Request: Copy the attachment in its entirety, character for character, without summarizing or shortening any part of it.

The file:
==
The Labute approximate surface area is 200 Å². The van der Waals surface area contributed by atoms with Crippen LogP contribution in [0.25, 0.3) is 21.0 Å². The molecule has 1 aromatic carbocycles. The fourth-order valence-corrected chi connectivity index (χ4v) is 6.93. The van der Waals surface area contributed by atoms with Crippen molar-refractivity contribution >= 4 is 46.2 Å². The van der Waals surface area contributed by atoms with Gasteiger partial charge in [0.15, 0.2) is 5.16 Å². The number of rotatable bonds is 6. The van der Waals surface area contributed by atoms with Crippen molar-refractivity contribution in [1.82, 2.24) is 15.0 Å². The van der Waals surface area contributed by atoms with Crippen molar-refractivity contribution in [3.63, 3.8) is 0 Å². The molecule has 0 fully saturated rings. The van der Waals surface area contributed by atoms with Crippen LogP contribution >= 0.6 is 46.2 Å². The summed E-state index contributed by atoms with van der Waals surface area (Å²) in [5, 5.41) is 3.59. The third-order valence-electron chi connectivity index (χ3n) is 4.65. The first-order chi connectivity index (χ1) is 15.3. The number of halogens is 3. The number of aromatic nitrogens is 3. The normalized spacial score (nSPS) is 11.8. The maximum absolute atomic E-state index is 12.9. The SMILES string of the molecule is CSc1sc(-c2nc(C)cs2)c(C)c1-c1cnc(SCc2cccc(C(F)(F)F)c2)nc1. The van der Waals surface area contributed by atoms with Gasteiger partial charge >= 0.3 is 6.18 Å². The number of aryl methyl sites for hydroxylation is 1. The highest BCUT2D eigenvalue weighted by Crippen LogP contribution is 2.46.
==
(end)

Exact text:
The Labute approximate surface area is 200 Å². The van der Waals surface area contributed by atoms with Crippen LogP contribution in [0.25, 0.3) is 21.0 Å². The molecule has 1 aromatic carbocycles. The fourth-order valence-corrected chi connectivity index (χ4v) is 6.93. The van der Waals surface area contributed by atoms with Crippen molar-refractivity contribution >= 4 is 46.2 Å². The van der Waals surface area contributed by atoms with Gasteiger partial charge in [0.15, 0.2) is 5.16 Å². The number of rotatable bonds is 6. The van der Waals surface area contributed by atoms with Crippen molar-refractivity contribution in [1.82, 2.24) is 15.0 Å². The van der Waals surface area contributed by atoms with Crippen molar-refractivity contribution in [3.63, 3.8) is 0 Å². The molecule has 0 fully saturated rings. The van der Waals surface area contributed by atoms with Crippen LogP contribution >= 0.6 is 46.2 Å². The summed E-state index contributed by atoms with van der Waals surface area (Å²) in [5, 5.41) is 3.59. The third-order valence-electron chi connectivity index (χ3n) is 4.65. The first-order chi connectivity index (χ1) is 15.3. The number of halogens is 3. The number of aromatic nitrogens is 3. The normalized spacial score (nSPS) is 11.8. The maximum absolute atomic E-state index is 12.9. The SMILES string of the molecule is CSc1sc(-c2nc(C)cs2)c(C)c1-c1cnc(SCc2cccc(C(F)(F)F)c2)nc1. The van der Waals surface area contributed by atoms with Gasteiger partial charge >= 0.3 is 6.18 Å². The number of aryl methyl sites for hydroxylation is 1. The highest BCUT2D eigenvalue weighted by Crippen LogP contribution is 2.46.